Academic journal article
By Weinstein, James
Constitutional Commentary , Vol. 27, No. 2
Seana Shiffrin offers a persuasive account of how free speech is essential to the realization of several profound interests that we have as thinkers. This approach avoids the usual sharp separation of speaker and listener interests, a dichotomy that, though useful in many ways, also shortchanges a full account of important free speech interests. Another advantage of Seana's theory is that the interests that underlie it are all relatively uncontroversial. Thus no one can reasonably deny that we have vital interests in "self-development, self-knowledge, knowledge of others, others' knowledge of and respect for oneself, knowledge of the environments in which they interact, opportunities for the exercise of one's intellectual capacities including the imagination, and the intellectual prerequisites of moral relations." (1) Similarly, there is no disputing that free speech is essential to the realization of these basic values.
With respect to the interests of being known and respected by others, Seana explains that "[i]f what makes one a distinctive individual qua person is largely a matter of the contents of one's mind," it follows that "to be known by others requires the ability to transmit the contents of one's mind to others." (2) As regards self-knowledge and related interests, Seana correctly observes that for many people "some thoughts may only be fully identified and known to themselves if made linguistically or representationally explicit." (3) This tight connection between speech and its underlying values gives Seana's theory both a firm foundation and commendable coherence. So aside from a few quibbles, (4) I endorse Seana's poignant account of a cluster of deep and abiding interests at the core of what makes us human and their relation to free speech.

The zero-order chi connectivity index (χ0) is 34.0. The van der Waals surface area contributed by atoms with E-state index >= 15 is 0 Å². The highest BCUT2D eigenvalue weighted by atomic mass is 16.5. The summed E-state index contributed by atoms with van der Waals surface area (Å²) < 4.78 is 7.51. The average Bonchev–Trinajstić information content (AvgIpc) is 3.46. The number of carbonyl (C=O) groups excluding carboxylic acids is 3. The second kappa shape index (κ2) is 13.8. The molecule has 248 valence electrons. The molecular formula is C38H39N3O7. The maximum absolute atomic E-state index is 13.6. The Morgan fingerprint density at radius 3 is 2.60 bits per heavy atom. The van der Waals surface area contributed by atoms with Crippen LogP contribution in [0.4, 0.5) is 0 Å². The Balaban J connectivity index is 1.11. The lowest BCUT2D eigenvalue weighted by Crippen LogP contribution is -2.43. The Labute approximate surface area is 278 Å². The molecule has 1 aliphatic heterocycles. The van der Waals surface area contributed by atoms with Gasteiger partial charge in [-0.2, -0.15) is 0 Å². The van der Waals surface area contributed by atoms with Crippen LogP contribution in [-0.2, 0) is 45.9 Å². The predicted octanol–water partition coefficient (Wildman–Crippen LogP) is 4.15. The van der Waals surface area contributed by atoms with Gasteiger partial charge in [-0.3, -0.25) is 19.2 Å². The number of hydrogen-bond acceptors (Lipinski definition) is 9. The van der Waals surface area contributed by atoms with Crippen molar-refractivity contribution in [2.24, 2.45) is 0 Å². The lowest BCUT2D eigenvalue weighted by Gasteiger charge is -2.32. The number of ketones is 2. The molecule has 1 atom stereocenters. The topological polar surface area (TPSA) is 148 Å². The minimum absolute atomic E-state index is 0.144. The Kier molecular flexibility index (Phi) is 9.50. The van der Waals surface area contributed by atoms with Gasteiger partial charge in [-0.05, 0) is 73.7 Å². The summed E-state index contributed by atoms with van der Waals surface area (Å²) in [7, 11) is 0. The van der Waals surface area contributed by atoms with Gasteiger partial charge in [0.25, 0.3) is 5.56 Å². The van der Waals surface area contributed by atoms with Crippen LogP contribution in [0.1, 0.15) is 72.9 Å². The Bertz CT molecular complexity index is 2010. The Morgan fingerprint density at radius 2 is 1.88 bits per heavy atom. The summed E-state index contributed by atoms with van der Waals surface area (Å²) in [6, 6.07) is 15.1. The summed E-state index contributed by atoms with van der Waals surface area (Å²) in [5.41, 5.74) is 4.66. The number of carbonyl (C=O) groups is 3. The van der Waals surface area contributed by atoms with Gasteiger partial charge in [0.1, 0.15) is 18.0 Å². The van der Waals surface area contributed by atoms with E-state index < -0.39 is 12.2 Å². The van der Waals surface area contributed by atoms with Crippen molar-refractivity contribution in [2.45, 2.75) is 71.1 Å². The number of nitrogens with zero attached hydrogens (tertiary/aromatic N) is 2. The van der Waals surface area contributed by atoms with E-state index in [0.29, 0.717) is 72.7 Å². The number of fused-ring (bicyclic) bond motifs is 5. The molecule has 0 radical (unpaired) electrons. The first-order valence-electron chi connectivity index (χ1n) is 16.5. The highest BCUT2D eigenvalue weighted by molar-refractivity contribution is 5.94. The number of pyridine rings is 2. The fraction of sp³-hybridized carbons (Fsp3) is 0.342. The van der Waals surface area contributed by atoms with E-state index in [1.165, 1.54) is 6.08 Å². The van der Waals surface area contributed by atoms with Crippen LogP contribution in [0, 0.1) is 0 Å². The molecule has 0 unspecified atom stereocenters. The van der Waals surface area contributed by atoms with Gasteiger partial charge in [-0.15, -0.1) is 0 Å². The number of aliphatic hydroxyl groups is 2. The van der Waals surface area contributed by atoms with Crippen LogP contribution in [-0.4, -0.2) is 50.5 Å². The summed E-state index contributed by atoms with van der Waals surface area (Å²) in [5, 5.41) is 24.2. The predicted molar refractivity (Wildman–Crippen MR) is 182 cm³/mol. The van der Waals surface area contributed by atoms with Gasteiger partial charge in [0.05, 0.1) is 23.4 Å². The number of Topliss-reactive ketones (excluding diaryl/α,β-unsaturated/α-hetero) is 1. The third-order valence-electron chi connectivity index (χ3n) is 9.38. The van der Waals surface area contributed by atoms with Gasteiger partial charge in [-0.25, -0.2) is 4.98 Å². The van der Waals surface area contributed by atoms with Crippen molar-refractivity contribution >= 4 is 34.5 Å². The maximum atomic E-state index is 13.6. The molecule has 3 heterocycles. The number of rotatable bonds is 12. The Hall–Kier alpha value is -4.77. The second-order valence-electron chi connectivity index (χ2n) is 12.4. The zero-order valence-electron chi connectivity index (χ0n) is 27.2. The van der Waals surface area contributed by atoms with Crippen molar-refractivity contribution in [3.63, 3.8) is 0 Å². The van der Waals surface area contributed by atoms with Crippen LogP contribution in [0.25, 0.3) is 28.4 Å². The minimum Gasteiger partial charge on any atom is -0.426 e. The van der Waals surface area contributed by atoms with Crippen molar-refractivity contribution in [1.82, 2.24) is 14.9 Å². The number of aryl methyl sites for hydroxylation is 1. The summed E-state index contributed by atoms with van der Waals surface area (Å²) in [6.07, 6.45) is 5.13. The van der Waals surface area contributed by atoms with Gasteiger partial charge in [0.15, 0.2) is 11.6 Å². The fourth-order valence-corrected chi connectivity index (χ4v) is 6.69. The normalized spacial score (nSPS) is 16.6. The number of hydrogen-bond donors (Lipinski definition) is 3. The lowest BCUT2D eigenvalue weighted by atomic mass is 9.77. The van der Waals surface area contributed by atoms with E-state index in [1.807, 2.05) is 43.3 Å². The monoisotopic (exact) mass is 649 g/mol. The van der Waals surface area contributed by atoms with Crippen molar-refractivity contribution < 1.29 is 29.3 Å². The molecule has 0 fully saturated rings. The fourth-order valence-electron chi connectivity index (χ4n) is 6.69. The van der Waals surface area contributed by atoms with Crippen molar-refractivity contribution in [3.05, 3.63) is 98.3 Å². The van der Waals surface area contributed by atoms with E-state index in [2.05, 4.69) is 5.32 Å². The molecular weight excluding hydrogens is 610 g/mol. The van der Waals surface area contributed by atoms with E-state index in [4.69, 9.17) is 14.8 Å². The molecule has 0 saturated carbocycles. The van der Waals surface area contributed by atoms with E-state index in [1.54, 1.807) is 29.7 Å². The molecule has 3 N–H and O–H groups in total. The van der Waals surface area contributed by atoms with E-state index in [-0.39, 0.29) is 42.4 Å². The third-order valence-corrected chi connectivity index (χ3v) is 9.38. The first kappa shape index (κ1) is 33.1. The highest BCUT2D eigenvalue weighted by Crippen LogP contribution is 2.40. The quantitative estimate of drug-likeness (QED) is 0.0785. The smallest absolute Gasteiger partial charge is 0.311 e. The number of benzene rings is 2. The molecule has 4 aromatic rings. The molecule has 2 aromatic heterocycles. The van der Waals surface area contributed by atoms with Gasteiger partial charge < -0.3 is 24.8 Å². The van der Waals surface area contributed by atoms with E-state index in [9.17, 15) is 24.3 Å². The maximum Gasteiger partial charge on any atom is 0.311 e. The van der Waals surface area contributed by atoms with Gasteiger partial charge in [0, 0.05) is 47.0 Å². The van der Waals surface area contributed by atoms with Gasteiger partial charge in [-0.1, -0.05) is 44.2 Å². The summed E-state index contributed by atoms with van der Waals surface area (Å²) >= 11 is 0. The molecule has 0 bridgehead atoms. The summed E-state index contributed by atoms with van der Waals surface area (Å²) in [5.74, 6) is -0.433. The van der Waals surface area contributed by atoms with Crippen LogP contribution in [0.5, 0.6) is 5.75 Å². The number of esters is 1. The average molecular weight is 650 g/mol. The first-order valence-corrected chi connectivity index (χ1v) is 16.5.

Still, for all its advantages, Seana's theory is not, in my view, a good theory of freedom of expression. In particular, I have grave concerns about its ability to generate doctrinal rules that will in practice adequately protect vital free speech interests, especially those most in need of protection from governmental suppression. Less fatally, but still a significant problem, Seana's lack of concern for doctrinal fit also detracts from the utility of her theory. But before discussing these serious defects in Seana's theory, I want to say a few more words about its relative strengths.
WAYS IN WHICH SEANA'S THEORY IS AN IMPROVEMENT OVER PREVIOUS FREE SPEECH THEORIES
Seana claims that her thinker-based theory provides "a stronger and more coherent foundation for the most important free speech protections than rival free speech theories, including the more common speaker-based or listener-based autonomy theories." (5) I am not sufficiently familiar with the various colorations of autonomy-based theories to comment on this claim as a global matter. I am confident, however, that Seana's theory has a more solid foundation than, say, Martin Redish's self-realization theory, which I have previously described as "hovering in mid-air." (6) And in addition to having a deep and secure philosophical foundation, Seana's theory is, as I have mentioned, rooted in a basic commitment that would garner nigh unto universal consensus in any liberal society. As a sociological matter, it thus has a firmer foundation than do several other autonomy theories, including the theory Ed Baker defends in this Symposium, which Ed himself admits rests on a "wildly contested" account of autonomy. (7) There is, as I elaborate in my response to Ed, considerable advantage in basing a theory of free speech in commitments that attract wide-spread acceptance by both legal actors and the American public. (8)
As I have also mentioned, Seana's thinker-based theory avoids dividing us into speakers or listeners, as is typical of other theories, including the brilliant listener-based theory long ago proposed (but later retracted) by Tim Scanlon. …